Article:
Friday, 9 January 2015

Weathering the storm.

I was going to do a mighty blog for you today. It was going to be about love and nuance. I had it all in my head, running like tickertape.

Then work took over. We had a ninety-mile-an-hour wind last night, and there are trees felled all over the compound, crashed through walls and fences, lying sadly on the battered ground like wounded giants. Horses hate wind; it gets in the hairs in their ears and they cannot hear, and losing a sense is very alarming for a prey animal. So it was important to work the mare, to steady her. Changing the subject is sometimes the best thing you can do for an equine.

She’d clearly been on mountain lion watch all night, and she was not much interested in me. When I asked her to free-school on the ground, I got two galvanic bucks and the prancing Spanish Riding School of Vienna trot that she puts on when she is at her most racehorsey and duchessy. Do you know that I have the Byerley Turk on my bottom line? she is patently telling me. But I pushed her on through, and suddenly there was my soft, dressage dowager, as polite as a diplomat, as responsive as thought. Afterwards, we stood for a while, as the Older Brother’s Best Beloved took some photographs, and old Posy Posington put on her posh face. I thought what a miracle it is that I can bring this horse back from a storm.

Out in the world, a storm is raging which will not respond to steady groundwork. As the fears and horrors pile up, the arguments are starting, and people who think they know the answer are beginning to shout. That was why I was going to write about nuance. But there was no time. I had other work to do. I started on my HorseBack job, and then worked on a favour for Help for Heroes, who are HorseBack’s great partner and supporter. It was a small thing, just finding some nice archive pictures for them which they want to use on their website. Hours later, I was still mired in the archive. By the time I sent the collection, the light had gone and the day had fled. For a moment, I castigated myself. What about my book? What about my career? What would the agent say? The deadlines grouched and growled at me.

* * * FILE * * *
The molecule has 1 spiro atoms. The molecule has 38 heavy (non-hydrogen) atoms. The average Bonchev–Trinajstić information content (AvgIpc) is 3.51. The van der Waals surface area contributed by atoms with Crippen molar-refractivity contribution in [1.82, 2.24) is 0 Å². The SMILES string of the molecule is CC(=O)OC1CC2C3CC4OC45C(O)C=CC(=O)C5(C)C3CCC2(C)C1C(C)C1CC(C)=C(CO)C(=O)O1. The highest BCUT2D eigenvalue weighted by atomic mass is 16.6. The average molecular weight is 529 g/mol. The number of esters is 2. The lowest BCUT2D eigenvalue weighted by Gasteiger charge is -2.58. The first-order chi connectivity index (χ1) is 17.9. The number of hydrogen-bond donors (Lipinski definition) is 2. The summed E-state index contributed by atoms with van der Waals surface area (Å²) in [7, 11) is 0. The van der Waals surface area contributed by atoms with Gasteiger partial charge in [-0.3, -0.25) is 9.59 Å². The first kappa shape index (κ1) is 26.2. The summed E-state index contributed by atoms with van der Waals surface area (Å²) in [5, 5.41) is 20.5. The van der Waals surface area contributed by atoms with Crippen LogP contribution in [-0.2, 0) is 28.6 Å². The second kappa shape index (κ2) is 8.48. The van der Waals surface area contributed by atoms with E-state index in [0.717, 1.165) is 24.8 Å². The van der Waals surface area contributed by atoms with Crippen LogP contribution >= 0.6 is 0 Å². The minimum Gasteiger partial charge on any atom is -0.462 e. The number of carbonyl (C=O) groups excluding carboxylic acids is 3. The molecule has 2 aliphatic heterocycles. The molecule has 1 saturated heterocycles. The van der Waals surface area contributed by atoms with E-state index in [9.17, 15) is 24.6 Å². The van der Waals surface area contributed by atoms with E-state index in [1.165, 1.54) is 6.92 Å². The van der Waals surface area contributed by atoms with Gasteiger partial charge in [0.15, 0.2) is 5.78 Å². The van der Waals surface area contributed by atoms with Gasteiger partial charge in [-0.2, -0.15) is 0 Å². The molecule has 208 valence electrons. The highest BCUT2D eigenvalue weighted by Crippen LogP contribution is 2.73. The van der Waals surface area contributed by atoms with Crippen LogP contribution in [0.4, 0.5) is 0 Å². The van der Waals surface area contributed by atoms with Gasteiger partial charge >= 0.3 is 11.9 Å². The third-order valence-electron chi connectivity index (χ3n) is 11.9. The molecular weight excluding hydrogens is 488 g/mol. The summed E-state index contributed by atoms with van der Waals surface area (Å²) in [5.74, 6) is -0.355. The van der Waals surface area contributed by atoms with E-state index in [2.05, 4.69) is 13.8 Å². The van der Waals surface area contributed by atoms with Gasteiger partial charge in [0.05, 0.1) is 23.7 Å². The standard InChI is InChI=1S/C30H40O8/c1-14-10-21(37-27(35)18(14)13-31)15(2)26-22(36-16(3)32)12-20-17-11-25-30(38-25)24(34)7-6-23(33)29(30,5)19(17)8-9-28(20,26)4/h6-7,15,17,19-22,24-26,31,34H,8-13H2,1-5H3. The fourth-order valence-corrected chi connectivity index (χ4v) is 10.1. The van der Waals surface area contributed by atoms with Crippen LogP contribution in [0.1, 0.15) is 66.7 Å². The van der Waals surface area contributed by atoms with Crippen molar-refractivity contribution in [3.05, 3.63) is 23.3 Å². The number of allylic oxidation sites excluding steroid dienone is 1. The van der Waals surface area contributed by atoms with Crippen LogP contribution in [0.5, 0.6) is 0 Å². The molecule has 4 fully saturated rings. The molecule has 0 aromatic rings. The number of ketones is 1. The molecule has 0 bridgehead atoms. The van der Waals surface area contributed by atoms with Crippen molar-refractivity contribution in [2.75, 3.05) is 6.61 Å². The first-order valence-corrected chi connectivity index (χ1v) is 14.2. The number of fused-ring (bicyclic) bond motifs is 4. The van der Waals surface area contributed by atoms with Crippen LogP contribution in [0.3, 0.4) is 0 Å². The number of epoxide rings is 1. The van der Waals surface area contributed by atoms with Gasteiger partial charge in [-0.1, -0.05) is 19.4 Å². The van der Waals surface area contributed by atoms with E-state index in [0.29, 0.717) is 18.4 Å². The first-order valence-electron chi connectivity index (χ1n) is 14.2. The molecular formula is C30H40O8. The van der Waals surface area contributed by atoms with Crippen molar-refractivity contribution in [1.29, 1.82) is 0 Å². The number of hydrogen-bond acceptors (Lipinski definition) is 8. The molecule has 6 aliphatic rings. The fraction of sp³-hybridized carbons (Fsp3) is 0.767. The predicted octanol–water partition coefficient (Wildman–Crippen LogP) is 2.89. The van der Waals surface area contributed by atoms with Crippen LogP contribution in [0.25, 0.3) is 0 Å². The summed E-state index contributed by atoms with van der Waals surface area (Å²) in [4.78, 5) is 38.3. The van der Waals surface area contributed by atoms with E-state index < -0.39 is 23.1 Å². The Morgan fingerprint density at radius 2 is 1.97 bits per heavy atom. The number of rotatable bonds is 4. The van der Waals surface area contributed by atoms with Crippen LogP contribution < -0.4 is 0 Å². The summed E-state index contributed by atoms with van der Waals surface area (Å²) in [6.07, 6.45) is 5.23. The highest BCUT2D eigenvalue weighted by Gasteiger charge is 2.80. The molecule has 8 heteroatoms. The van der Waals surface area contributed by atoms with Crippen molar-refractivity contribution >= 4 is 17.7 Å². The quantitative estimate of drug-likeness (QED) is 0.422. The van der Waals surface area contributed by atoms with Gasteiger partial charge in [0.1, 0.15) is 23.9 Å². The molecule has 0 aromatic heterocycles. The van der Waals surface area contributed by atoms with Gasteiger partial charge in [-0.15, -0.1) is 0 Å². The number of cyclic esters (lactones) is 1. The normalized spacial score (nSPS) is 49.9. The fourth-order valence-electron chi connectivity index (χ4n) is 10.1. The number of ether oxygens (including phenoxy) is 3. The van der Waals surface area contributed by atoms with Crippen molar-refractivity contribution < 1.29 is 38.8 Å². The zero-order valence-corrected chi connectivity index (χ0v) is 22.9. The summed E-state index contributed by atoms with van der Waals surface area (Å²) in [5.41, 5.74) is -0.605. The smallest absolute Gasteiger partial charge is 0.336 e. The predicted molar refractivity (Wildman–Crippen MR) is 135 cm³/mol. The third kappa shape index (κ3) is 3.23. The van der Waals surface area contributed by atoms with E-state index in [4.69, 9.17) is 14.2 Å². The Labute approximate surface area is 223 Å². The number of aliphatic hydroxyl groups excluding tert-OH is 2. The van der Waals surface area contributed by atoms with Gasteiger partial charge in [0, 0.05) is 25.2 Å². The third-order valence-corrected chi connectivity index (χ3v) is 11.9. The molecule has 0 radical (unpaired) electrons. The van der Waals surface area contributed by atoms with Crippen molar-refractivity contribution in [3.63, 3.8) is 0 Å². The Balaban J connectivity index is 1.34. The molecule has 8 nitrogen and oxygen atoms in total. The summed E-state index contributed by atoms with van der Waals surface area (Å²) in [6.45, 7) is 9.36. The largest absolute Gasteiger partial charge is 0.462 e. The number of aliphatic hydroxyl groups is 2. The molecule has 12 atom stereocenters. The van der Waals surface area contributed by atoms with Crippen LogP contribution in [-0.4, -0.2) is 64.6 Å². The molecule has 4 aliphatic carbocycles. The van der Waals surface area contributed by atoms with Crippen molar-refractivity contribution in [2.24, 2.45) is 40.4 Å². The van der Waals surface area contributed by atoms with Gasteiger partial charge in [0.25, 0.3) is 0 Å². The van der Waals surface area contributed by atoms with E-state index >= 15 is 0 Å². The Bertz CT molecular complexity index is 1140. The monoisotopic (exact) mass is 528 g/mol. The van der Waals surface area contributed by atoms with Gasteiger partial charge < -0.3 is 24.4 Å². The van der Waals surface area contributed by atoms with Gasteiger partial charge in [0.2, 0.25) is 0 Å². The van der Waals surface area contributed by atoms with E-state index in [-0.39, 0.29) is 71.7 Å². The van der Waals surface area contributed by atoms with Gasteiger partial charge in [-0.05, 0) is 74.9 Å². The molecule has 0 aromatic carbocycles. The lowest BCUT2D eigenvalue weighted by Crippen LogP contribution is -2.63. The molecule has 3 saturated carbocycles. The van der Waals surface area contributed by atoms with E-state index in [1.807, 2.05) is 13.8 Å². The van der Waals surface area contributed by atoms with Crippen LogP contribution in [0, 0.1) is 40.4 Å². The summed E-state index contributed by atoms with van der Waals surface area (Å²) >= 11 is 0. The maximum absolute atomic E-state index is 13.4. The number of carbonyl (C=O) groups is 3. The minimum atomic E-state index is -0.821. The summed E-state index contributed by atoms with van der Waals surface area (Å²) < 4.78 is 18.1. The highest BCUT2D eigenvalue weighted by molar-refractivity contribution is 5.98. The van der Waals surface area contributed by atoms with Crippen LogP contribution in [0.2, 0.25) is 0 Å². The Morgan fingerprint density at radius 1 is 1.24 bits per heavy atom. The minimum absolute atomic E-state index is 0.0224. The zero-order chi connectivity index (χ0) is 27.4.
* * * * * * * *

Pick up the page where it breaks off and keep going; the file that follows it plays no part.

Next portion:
Then I thought: bugger it. I’ll edit over the weekend. That is what being self-employed is all about. Today, I did my amateur work, in the true sense of the word, which has its root in the Latin word for love. It’s just as important. When the world feels as if it is spinning off its axis, perhaps doing something for someone else is one of those minute offerings which can steady it, for a moment. My puny human plan seems very mere in the face of outrage, but all I can do is stick my head down and cling to those small things which mean something to one human heart.

I went down in the indigo gloaming and gave the horses their fragrant hay, and fed them their dense, herby feed, which they lipped with soft, delighted mouths, and settled them for the night. The wind had dropped. All was still. Two contented mares stood again under their favourite tree, instead of out in the open, away from danger. They are sturdy and stoical and entirely present.

It was the first of the storms. Another is tracking its way across the Atlantic, and will hit us tomorrow. The hatches will again be battened down. We must steady the buffs. We shall hold on to the small things.


Today’s pictures:

As I went through the archive, I came upon this thing of beauty:

9 Jan 1

And these are the ones taken by the BB, after work this morning. Soft face:

9 Jan 1-001

Posh face:

9 Jan 2

Well, as posh as she gets in her winter woolliness.

PS. There have been some particularly lovely comments from the Dear Readers in the last few days. Thank you for them. They are very touching.

1 comment:

  1. It goes without saying, Stanley's ears are foldable treats of softness. That posh face of Red though, with the silkiest sweet ears! How do you EVER get any writing done?


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